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You can search the entire site. or go to the recent opinions, or the chronological or subject indices. Jourdan v. Nationsbanc Mortgage Corp. (03/08/2002) sp-5545

Jourdan v. Nationsbanc Mortgage Corp. (03/08/2002) sp-5545

     Notice:   This opinion is subject to correction  before
     publication  in  the  Pacific  Reporter.   Readers  are
     requested to bring errors to the attention of the Clerk
     of  the  Appellate  Courts, 303  K  Street,  Anchorage,
     Alaska 99501, phone (907) 264-0608, fax (907) 264-0878.


AVA JOURDAN,                  )
                              )    Supreme Court No. S-9194
             Appellant,            )
                              )    Superior Court No.
     v.                       )    3AN-94-1356 CI
LOAN MORTGAGE            )    [No. 5545 - March 8, 2002]
& CRABTREE; PACIFIC           )
and CHARLES R. ELDER, JR.,         )
             Appellees.            )

          Appeal  from the Superior Court of the  State
          of    Alaska,    Third   Judicial   District,
          Anchorage,   Karen   L.  Hunt,   Judge,   and
          Stephanie E. Joannides, Judge pro tem.

          Appearances:  Ava Jourdan, pro se, Anchorage,
          Appellant.    Richard   Ullstrom,   Routh   &
          Crabtree,   APC,  Anchorage,  for   Appellees
          Nationsbanc  Mortgage  Corporation,   Federal
          Home   Loan  Mortgage  Corporation,   Richard
          Ullstrom,  Richard  Crabtree,  and  Routh   &
          Crabtree.  No appearance by Appellees Pacific
          Northwest   Title  Company,   Stewart   Title
          Company and Charles R. Elder, Jr.
          Before:    Fabe,  Chief  Justice,   Matthews,
          Bryner,  and Carpeneti, Justices.  [Eastaugh,
          Justice, not participating.]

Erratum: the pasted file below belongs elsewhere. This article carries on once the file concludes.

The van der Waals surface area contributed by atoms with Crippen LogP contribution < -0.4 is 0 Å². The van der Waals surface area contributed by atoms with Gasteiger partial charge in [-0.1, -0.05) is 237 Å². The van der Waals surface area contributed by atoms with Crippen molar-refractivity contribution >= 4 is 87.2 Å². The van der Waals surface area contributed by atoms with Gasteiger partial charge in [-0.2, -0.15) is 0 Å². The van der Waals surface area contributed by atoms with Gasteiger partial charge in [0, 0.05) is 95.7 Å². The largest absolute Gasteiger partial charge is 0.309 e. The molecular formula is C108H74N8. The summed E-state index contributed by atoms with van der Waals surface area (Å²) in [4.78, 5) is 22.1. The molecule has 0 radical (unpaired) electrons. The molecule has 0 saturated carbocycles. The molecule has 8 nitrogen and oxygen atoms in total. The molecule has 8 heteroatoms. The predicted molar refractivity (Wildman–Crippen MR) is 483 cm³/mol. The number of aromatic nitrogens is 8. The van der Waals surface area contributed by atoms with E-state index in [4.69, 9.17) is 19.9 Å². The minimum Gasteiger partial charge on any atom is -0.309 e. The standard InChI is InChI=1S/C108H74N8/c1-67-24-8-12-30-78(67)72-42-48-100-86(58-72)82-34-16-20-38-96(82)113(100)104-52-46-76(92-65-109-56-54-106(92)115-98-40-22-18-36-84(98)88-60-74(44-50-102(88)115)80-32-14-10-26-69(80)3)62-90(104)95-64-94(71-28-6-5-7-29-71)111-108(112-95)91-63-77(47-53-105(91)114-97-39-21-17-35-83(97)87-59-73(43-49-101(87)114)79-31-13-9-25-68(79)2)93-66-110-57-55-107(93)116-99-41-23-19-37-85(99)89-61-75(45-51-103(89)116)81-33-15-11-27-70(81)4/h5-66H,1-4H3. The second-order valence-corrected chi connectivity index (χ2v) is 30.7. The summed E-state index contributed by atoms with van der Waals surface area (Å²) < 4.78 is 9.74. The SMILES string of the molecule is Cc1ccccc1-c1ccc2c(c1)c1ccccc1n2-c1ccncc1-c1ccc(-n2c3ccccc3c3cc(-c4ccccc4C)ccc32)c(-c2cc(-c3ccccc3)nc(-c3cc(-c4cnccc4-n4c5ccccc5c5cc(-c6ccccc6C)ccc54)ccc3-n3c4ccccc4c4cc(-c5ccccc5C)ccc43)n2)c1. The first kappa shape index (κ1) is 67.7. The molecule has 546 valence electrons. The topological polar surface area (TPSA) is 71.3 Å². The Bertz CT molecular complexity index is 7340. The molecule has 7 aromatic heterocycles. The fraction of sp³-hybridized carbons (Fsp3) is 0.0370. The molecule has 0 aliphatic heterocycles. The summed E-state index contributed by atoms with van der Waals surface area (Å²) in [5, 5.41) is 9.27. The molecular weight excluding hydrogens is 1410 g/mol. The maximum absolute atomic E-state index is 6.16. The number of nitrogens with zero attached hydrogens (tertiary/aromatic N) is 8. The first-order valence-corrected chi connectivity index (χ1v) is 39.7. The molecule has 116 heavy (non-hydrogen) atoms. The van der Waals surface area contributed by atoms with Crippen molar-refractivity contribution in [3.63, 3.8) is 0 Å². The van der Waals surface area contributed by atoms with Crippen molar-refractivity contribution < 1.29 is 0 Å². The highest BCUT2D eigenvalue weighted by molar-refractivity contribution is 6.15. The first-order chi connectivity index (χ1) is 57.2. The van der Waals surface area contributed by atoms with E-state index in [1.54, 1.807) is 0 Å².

FABE, Chief Justice.


          Ava   Jourdan   brings  this  action  challenging   the

foreclosure  of her residence.  Jourdan claims that the  superior

court improperly granted summary judgment, arguing both that  the

foreclosure  was  procedurally  flawed  and  that  there  existed

material  issues  of  factual dispute.   Jourdans  various  legal

challenges  have  been heard before a number  of  superior  court

judges.  We affirm all of the decisions of the superior court.


          In December 1985 Charles Elder executed a deed of trust

against  a  residence located at 1725 Amherst Circle in Anchorage

to  secure  a  note  payable to Alaska Mutual Bank.   Elder  then

deeded the property to Royalty Company, which was wholly owned by

Ava  Jourdan.  The note and deed of trust were then  assigned  by

the  bank  to the Federal Home Loan Mortgage Corporation (Freddie

Mac).1   A  non-judicial foreclosure was initiated in 1991  after

the  payments on the note went into default.  Jourdan stayed  the

foreclosure   by   putting  Royalty  Company  into   Chapter   11

bankruptcy.  Royalty Companys bankruptcy was later converted to a

Chapter  7  bankruptcy when Jourdan filed a  personal  Chapter  7

bankruptcy.  Freddie Mac was able to obtain relief from the  stay

and  recommence the foreclosure action.  The foreclosure sale was

conducted on February 10, 1994.

          In  early  February 1994 Jourdan received a copy  of  a

facsimile  from  Freddie  Mac  indicating  that  the  amount   of